FODMAPs stands for fermentable oligosaccharides, disaccharides, monosaccharides and polyols. These are specific sugars found in food that are not absorbed completely by the human body so they’re easily fermented by gut bacteria and can cause significant gastrointestinal (GI) problems.
Following the FODMAPs diet is not easy but can often help relieve GI issues like IBS. Two key no-no’s on the FODMAPs diet are onions and garlic, which is a bummer, but asafoetida is the perfect pungent spice to replace the flavors of garlic and onion without using the vegetables themselves.
Asafoetida has traditionally been used to expel wind from the stomach. In other words, it’s an antiflatulent agent (gas reducer) that’s used for the alleviation and prevention of excessive intestinal gas. It’s commonly combined with lentils and other legumes just for this reason — to reduce gas post-meal and keep flatulence in check.
Asafoetida was used as a spice in ancient Rome, and although it’s not native to India, it has been used in Indian medicine and cuisine for ages. Today, it’s used mostly in south and west India, commonly by the merchant caste of the Hindus and by followers of Jainism and Vaishnavism, who do not eat onions or garlic.
The common name “asafetida” is derived from the Farsi word aza, meaning resin, and the Latin word foetidus, meaning smelling extremely unpleasant.
Asafoetida’s shocking sulfurous smell was once thought to calm hysteria, and in the days of the American Wild West, it was included in a mixture with other strong spices as a cure for alcoholism.
Given its strong, pungent odor, it’s surprising yet true that it’s commonly used as a fragrance component in perfumes as well.
Asafoetida will likely not be in stock at your local grocery store, but it’s not expensive and is readily available to be purchased online. You also might be able to find it at some speciality stores, especially Indian or Middle Eastern stores.
It’s most commonly available as a powder or granules that can be added directly to whatever you’re cooking. It’s also sold in lumps that must be crushed before using. It’s a very powerful spice and even in its ground state lasts well over a year if stored properly.
Asafoetida should be used in very minute quantities to add unique character and health benefits to your cooking. It’s typically used in many lentil dishes, vegetarian stews and soups, and pickles. It can also be tasty in fish dishes. Some brave people even used it as a condiment.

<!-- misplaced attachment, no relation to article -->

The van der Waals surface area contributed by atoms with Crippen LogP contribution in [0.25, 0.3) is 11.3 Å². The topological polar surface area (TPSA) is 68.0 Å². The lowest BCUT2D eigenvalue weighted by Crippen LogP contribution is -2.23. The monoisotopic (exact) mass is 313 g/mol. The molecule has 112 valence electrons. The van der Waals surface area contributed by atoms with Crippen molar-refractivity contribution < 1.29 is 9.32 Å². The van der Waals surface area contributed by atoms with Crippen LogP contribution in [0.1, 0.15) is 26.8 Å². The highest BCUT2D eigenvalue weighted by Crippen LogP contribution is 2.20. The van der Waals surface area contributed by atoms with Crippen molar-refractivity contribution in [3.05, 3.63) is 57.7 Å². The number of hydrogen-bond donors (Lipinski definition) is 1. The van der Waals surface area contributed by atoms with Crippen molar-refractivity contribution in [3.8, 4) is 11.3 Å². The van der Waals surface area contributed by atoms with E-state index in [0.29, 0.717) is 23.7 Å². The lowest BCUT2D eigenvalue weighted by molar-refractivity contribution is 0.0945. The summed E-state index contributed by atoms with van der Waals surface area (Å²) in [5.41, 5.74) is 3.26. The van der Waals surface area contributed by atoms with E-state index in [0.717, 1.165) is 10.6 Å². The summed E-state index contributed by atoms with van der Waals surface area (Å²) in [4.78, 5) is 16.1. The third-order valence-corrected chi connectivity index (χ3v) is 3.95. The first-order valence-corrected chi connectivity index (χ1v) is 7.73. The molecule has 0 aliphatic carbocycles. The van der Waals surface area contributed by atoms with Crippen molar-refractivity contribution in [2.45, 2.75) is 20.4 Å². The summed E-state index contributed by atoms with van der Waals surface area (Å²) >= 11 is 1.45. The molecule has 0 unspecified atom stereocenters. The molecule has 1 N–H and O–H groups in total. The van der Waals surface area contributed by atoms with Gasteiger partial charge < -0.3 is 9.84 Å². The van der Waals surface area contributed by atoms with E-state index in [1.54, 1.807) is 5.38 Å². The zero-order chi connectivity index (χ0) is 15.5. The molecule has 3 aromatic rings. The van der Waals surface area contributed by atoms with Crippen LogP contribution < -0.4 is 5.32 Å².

If you buy asafetida as a spice, it’s key to keep it in an airtight container away from light, heat and air. This also contains its strong sulfurous odor. As mentioned above, it has a pungent smell (think sulfur), however usually this dissipates with cooking.
Medicinal asafoetida is also available as a supplement in several forms, including tincture and capsule. There is no clinical evidence to support dosage recommendations for asafoetida, but traditionally, a daily dosage of 200 to 500 milligrams of the resin is used for medicinal purposes.
In its raw form, and in most compound powders, it’s gluten-free, but beware of lower-quality varieties that are sometimes diluted with wheat flour.
Wondering how you can start incorporating this Indian spice in your culinary creations at home? Try these healthy asafoetida recipes that include it as a key ingredient:
What is a good substitute for asafoetida? Onion, leeks or garlic make the best asafoetida substitutes, since they have a similar sulfur-taste.
Is asafoetida ever bad for your health? It’s considered safe for most people when consumed in the amounts typically found in foods. However, excessive consumption can cause side effects like nausea, vomiting, diarrhea and urination discomfort.
It can also be safe for some when taken medicinally but should never be taken by pregnant and nursing mothers or children. It can possibly be life-threatening or cause a blood disorder when taken by children.
When taken medicinally, this spice can possibly cause lip swelling, burping, flatulence, diarrhea, headache, convulsions and blood disorders. If used for extended periods by premenopausal women, it can possibly cause irregularities in the menstrual cycle.
Don’t take it if you have a bleeding disorder, epilepsy or blood pressure issues (low or high). It’s possible for it to irritate the gastrointestinal tract so check with your doctor before taking it if you have any gastrointestinal infection or condition.
It’s possible for asafoetida to slow blood clotting so stop taking it at least two weeks before any scheduled surgery.
Also avoid it if you are taking any blood thinners or medications for high blood pressure. Asafoetida has been known to interact with anticoagulant/antiplatelet and antihypertensive drugs.
As always, if you have any ongoing health concerns, always check with your doctor before taking any herbal medicines.